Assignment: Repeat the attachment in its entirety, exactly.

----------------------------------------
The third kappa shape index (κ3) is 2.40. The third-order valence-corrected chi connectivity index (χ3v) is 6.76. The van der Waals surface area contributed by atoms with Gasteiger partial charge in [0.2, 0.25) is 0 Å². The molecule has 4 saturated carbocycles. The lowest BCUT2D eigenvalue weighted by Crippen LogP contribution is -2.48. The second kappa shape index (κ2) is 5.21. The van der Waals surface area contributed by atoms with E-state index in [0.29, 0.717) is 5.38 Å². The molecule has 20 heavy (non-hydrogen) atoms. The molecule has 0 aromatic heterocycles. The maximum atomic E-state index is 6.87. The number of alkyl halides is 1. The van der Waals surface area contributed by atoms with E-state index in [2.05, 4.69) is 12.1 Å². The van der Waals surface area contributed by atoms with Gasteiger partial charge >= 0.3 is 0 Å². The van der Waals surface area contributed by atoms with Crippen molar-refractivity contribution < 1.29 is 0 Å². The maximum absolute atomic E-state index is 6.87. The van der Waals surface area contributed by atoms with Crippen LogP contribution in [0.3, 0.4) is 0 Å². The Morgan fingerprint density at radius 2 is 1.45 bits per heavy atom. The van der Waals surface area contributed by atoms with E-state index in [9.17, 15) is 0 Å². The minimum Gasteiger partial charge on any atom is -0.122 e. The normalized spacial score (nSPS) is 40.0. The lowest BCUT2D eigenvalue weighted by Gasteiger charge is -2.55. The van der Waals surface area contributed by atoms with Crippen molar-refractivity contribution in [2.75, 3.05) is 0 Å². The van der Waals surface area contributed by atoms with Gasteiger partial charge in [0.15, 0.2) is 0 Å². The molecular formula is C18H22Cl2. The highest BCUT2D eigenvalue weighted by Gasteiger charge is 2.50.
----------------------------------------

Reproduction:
The third kappa shape index (κ3) is 2.40. The third-order valence-corrected chi connectivity index (χ3v) is 6.76. The van der Waals surface area contributed by atoms with Gasteiger partial charge in [0.2, 0.25) is 0 Å². The molecule has 4 saturated carbocycles. The lowest BCUT2D eigenvalue weighted by Crippen LogP contribution is -2.48. The second kappa shape index (κ2) is 5.21. The van der Waals surface area contributed by atoms with E-state index in [0.29, 0.717) is 5.38 Å². The molecule has 20 heavy (non-hydrogen) atoms. The molecule has 0 aromatic heterocycles. The maximum atomic E-state index is 6.87. The number of alkyl halides is 1. The van der Waals surface area contributed by atoms with E-state index in [2.05, 4.69) is 12.1 Å². The van der Waals surface area contributed by atoms with Gasteiger partial charge >= 0.3 is 0 Å². The van der Waals surface area contributed by atoms with Crippen molar-refractivity contribution < 1.29 is 0 Å². The maximum absolute atomic E-state index is 6.87. The van der Waals surface area contributed by atoms with Crippen LogP contribution in [0.3, 0.4) is 0 Å². The Morgan fingerprint density at radius 2 is 1.45 bits per heavy atom. The van der Waals surface area contributed by atoms with E-state index in [9.17, 15) is 0 Å². The minimum Gasteiger partial charge on any atom is -0.122 e. The normalized spacial score (nSPS) is 40.0. The lowest BCUT2D eigenvalue weighted by Gasteiger charge is -2.55. The van der Waals surface area contributed by atoms with Crippen molar-refractivity contribution in [2.75, 3.05) is 0 Å². The van der Waals surface area contributed by atoms with Gasteiger partial charge in [0.15, 0.2) is 0 Å². The molecular formula is C18H22Cl2. The highest BCUT2D eigenvalue weighted by Gasteiger charge is 2.50.